Every year, millions of monarchs from Canada and the United States fly south to overwinter in Mexico. Due to declining amounts of milkweed, from pesticide use and development of land, the number of monarchs making the migration has dropped dramatically, from an estimated180-900 million in 1996-1997 to an estimated 6.7-33 million in 2013-2014.

“The whole migrating population could be gone over the next decade,” de Roode says. “It’s an amazing natural phenomenon in danger of disappearing.”

Initiatives such as the Rosalynn Carter Butterfly Trail can help reverse the trend, he adds, and encourage individual gardeners to lend more support to monarchs by planting milkweed. The trail, which begins in Plains, Georgia, now includes registered sites extending as far as Canada.

Born on Oct. 1, 1924, Jimmy Carter served as the 39th President of the United States from 1977 to 1981 and joined Emory’s faculty in 1982, the same year he established The Carter Center. He is the University Distinguished Professor at Emory.

Pumping wings: Muscles make migrating monarchs unique

Pumping wings: Muscles make migrating monarchs unique

Genes related to muscle function distinguish the monarchs that migrate over thousands of miles.

By Carol Clark

A major study that sequenced the genomes of monarch butterflies from around the world identified a gene related to muscle function that appears central to the monarch’s spectacular annual mass migration across North America.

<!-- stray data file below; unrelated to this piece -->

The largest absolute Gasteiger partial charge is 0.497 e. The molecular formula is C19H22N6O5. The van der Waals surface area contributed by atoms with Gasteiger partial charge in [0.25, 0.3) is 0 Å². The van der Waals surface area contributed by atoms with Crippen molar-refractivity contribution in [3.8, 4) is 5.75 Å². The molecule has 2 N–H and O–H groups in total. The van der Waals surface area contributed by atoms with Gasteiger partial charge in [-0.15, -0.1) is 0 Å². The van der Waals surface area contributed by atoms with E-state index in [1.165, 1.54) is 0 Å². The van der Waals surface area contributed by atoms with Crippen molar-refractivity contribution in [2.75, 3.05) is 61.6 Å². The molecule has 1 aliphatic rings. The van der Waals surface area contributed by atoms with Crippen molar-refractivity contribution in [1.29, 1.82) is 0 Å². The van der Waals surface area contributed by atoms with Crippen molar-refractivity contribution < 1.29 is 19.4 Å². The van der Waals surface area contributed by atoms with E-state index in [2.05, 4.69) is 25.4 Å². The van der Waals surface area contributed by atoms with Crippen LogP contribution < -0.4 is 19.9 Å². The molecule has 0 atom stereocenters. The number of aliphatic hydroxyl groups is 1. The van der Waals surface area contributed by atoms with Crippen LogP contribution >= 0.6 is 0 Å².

The findings, published in Nature October 1, also traced the evolutionary origins of monarchs to North America, instead of South America as was previously hypothesized, and identified a gene related to the butterfly’s distinctive orange-and-black coloration.

“Our findings add several interesting twists to our understanding of these iconic insects,” says Jaap de Roode, an evolutionary ecologist at Emory and a co-author of the paper.

Evolutionary geneticist Marcus Kronforst from the University of Chicago led the sequencing of the genomes of 101 monarchs, which involved scientists from five other universities, in addition to Emory. De Roode, who runs one of a handful of labs in the world focused on monarch butterflies, assisted in the design of the project and the analysis of the results.